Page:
Ministers appear to be backing away from the idea of electrifying the whole Transpennine rail route, relying instead on bi-mode trains that run on diesel when electric power is not available.
The Department for Transport (DfT) has announced capital spending of £317m into the ‘set-piece’ upgrade as part of a package of enhancements across England worth £401m.
The funding programme also includes £69m ‘to increase freight capacity between the Port of Southampton and the Midlands’ and £15m for new stations.
The DfT said the bulk of the new funding into the Transpennine upgrade will be used to improve connectivity between Leeds, Manchester and York, and deliver electrification and upgrades between York and Church Fenton.
It said this electrification work would ‘enable new and upgraded hybrid trains to run under electric power’, adding that ‘proposals for even more extensive electrification on the route are currently being considered’.
This statement is markedly vaguer than one made last year when ministers announced £589m to ‘kickstart’ work on the line. At that time, the DfT said that ‘full electrification, digital signalling, more multi-tracking and improved freight capacity are now under consideration as part of an Integrated Rail Plan due to report in December’.
It said: ‘These improvements will allow all-electric services between Liverpool, Manchester, Leeds, York and Newcastle.’
Transport Network reported in February that Network Rail had conceded that electrification works on two stretches of the line were not funded, despite the DfT previously asserting they were both confirmed and funded from the £589m.
This week, Network Rail has declined to clarify whether those works - from Huddersfield to Westtown near Dewsbury and Manchester to Stalybridge – are now funded.
Although the DfT told Transport Network that the money for the route was additional to the £589m and that the earlier money was still available to Network Rail, the infrastructure operator also declined to confirm this.
Rail industry expert Christian Wolmar said the announcement ‘begs more questions than it answers’.
He told Transport Network: ‘It is very hard to discern precisely what is now included in this project and what has been omitted.
‘Electrification should be a clear across-the-board strategy to ensure that both main lines and important connections and branches are put under the wires, but this seems a very muddled and incoherent project, which the DfT is unable to set out clearly.’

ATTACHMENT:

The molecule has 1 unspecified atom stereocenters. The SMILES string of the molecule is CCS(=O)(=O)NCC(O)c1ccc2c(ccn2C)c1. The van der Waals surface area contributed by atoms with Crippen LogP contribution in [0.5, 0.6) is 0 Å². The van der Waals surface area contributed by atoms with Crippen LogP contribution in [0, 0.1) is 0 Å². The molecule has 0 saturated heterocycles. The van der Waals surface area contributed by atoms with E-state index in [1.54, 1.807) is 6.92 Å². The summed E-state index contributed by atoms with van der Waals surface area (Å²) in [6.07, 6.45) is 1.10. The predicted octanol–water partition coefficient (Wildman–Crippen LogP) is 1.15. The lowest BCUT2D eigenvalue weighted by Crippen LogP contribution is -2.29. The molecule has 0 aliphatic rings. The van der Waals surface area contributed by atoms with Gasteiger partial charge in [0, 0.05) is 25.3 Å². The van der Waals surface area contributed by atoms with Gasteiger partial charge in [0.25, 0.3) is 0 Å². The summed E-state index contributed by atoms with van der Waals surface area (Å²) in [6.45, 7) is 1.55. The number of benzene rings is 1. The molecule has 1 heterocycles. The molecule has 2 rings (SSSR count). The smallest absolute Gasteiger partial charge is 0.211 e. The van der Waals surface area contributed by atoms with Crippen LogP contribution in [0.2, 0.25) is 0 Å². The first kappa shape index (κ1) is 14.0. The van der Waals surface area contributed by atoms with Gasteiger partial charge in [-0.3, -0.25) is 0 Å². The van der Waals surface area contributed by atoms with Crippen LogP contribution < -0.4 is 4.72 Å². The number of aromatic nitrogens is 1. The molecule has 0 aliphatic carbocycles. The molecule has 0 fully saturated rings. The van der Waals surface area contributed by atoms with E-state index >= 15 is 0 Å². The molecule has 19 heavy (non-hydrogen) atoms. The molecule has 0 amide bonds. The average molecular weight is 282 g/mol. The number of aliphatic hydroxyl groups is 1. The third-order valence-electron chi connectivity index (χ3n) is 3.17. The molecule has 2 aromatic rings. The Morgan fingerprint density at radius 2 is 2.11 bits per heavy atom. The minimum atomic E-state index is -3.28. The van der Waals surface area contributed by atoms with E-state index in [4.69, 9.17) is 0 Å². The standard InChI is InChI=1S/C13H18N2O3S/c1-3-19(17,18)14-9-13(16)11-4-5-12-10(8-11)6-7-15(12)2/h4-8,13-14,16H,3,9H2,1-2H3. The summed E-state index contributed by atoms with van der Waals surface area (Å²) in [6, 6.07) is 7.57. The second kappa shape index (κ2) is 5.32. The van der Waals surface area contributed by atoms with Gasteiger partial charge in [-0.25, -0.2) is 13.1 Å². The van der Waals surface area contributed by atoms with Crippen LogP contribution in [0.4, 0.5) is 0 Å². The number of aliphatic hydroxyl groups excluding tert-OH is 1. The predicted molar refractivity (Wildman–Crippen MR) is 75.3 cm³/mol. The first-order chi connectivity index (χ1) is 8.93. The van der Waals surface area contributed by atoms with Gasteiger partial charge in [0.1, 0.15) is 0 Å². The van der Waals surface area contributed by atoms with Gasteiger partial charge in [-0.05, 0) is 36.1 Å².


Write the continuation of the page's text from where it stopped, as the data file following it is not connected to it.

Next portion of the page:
The DfT said on Wednesday that ‘£69 million of improvements to increase freight capacity between the Port of Southampton and the Midlands will boost economic growth’. However, according to an announcement from Network Rail, the cash will mainly pay for significant works to Oxford Station, while ‘also’ generating an increase in capacity.
The emphasis on the freight aspect could be a faint nod to the levelling up agenda, giving ministers the chance to claim that passengers and freight operators ‘across the north and Midlands’ would see benefits from the £401m package.
The DfT said £15m will build new stations at Marsh Barton in Exeter, and White Rose and Thorpe Park in Leeds. This is effectively a re-announcement as the cash comes from the third round of the existing New stations fund, which was increased to £32m in last November’s National Infrastructure Strategy.
The Integrated Rail Plan, which would combine aspects of HS2's connections, remains unpublished.
Transport minister Andrew Stephenson said: ‘Additional investment into the Transpennine Route Upgrade will cut delays and create a more punctual network, with electrification helping deliver greener journeys on this key route.
‘Only by investing in, modernising and expanding our railways can we provide passengers with the reliable and resilient services they expect, and create a transport network that is fit for the future.’
Labour shadow rail minister Tan Dhesi said: 'Yet another rail infrastructure announcement with no timescales attached. Communities want action, not just warm words and more promises from a party that regularly dithers and delays.
'This announcement is no substitute for the long awaited and postponed integrated rail plan which must be published now and must involve a rolling programme of electrification, not delivering in dribs and drabs, which ends up costing the British taxpayer more.'